Vanessa Johnson: Generally, I think that human resources salaries mirror the broader market, varying based on location, industry, and specialization. The growth in pay is lower in industries that have been hit hard by the pandemic. However, I think the move to more remote work will result in increased demand for, and therefore the salaries of, compensation specialists. Companies will probably adjust their pay strategies and practices to respond to these changes.
Kevin Johnson: The job market continues to be robust. Hiring by many employers was put off from August to January. Besides the timing change, the hiring market has the hiring of our students has been steady.
Kevin Johnson: Sucess in courses, not curriculum selection, seems to be most important to most employers.
Kevin Johnson: Salaries do not seem to have change much to this point in time.
Robert Birrenkott: I think there will be enduring impacts of the pandemic on recent law graduates entering the legal profession in 2021. The pandemic forced nearly every segment of the legal sector to adopt technological solutions at the exact same time. Whether it was courts allowing parties to appear by video platforms, law offices transitioning to work from home arrangements, or client meetings that used to take place in person now occurring virtually, the vast majority of the legal profession simultaneously made these adjustments.
As a result, I think the legal industry collectively has become more accepting of these platforms and realized that there can be increases in efficiency without adversely impacting the delivery of legal services. So, while I think these changes were forced by the pandemic, the legal profession will elect to retain them, and in that sense, the pandemic will create an enduring impact on recent graduates. These changes may afford more flexibility for recent graduates in terms of working from home, but if this is the case, it may also make it more difficult for recent graduates to build relationships with others within their organizations.
Robert Birrenkott: I think the very nature of what it means to be "at work" is currently up for consideration. Before the pandemic, there would have been a very clear understanding of what this meant. Now, this is more open for debate. Lawyers have realized that their work can be done in a remote fashion in a manner that may reduce costs and increase productivity. I would not be surprised if a segment of recent graduates were "at work" despite not leaving their home.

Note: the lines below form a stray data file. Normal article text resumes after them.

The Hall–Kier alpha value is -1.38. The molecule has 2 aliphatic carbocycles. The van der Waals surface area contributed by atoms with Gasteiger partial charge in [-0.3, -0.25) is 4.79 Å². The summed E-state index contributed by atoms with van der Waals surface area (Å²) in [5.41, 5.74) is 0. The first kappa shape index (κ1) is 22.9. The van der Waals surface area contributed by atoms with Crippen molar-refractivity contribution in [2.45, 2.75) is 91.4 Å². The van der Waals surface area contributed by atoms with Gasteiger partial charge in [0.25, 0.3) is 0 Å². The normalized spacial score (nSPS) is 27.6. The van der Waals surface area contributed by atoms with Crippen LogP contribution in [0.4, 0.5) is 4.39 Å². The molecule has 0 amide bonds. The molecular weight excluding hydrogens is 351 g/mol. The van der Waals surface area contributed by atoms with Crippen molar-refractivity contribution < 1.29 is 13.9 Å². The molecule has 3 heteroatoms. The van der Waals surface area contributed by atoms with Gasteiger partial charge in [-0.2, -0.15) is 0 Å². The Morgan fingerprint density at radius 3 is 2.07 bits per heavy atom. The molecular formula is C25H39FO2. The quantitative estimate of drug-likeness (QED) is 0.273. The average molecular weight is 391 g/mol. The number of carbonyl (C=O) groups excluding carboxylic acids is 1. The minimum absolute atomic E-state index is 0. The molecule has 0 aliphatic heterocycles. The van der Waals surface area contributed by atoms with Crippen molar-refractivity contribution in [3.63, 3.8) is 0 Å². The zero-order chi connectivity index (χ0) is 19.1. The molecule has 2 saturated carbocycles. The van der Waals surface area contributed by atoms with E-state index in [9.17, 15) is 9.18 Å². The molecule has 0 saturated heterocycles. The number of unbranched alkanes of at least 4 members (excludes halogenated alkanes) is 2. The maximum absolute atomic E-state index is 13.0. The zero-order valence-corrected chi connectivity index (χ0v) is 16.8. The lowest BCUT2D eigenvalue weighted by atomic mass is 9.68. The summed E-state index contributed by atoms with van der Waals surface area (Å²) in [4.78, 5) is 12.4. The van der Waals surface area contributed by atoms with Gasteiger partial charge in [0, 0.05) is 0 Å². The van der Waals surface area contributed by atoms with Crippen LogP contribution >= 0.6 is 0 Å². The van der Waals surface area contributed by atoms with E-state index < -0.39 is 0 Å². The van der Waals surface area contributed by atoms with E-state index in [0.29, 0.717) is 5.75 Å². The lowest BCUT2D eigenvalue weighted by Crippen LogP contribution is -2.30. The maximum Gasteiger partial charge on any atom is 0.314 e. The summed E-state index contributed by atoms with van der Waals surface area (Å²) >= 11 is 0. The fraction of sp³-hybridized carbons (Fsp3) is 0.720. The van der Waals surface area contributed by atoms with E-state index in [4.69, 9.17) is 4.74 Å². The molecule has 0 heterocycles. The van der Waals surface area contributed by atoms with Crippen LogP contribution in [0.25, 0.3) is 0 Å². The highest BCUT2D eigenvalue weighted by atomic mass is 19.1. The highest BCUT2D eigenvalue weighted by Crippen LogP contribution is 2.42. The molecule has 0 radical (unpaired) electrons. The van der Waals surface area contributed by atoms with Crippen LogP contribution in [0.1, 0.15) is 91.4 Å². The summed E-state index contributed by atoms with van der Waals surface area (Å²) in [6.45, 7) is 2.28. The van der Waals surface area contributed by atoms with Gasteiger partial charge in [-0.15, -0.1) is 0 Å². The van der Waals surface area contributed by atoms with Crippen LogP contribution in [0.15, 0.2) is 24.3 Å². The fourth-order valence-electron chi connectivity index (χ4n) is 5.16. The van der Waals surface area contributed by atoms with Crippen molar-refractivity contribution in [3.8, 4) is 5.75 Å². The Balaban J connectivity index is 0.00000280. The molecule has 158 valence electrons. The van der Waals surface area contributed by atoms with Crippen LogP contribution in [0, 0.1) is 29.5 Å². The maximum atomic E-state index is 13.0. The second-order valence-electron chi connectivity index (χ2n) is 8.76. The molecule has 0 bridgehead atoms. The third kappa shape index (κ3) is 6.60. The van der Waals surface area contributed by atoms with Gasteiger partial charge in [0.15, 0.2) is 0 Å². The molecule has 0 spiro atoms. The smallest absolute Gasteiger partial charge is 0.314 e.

Robert Birrenkott: First, recent graduates should be prepared to work hard and demonstrate the ability to deliver a high quality product. In a law firm setting, a recent graduate's "client" is likely to be an internal lawyer with more seniority, and it is important to demonstrate to your client the ability to provide outstanding service and produce outstanding work. Second, seek out more established associates at the firm with stellar reputations, and learn how they were able to advance so you can follow in their footsteps.
Third, begin to strengthen client development skills and identify outside organizations to become involved in. While there is not an expectation that you will bring in new business in the early stage of your career, that does not mean recent graduates should ignore beginning to develop skills in this arena... begin to cultivate relationships that will develop over time. Fourth, take care of yourself and be patient. There is a steep learning curve for recent graduates, so be kind to yourself, develop good habits, and keep the big picture in mind as you begin your legal career.
New England Law | Boston
Career Services Department
Peter Towne: The legal world has been fortunate in not being hit as hard by the pandemic as other sectors of the economy. As with others though, we've seen a big shift towards remote work and increased flexibility in the workplace location. Thankfully, even now with many courthouses shifting to remote hearings and appearances for the time being, the past year has proven that most legal work can be done in a remote capacity and so there are still jobs and opportunity to be had. A silver lining here as well is that anything that was litigation based and had significant slowdowns due to the initial shutdown, will still likely see consistent work increases moving forward due to the now mounting backlog in the court system that will keep litigators busy for years to come.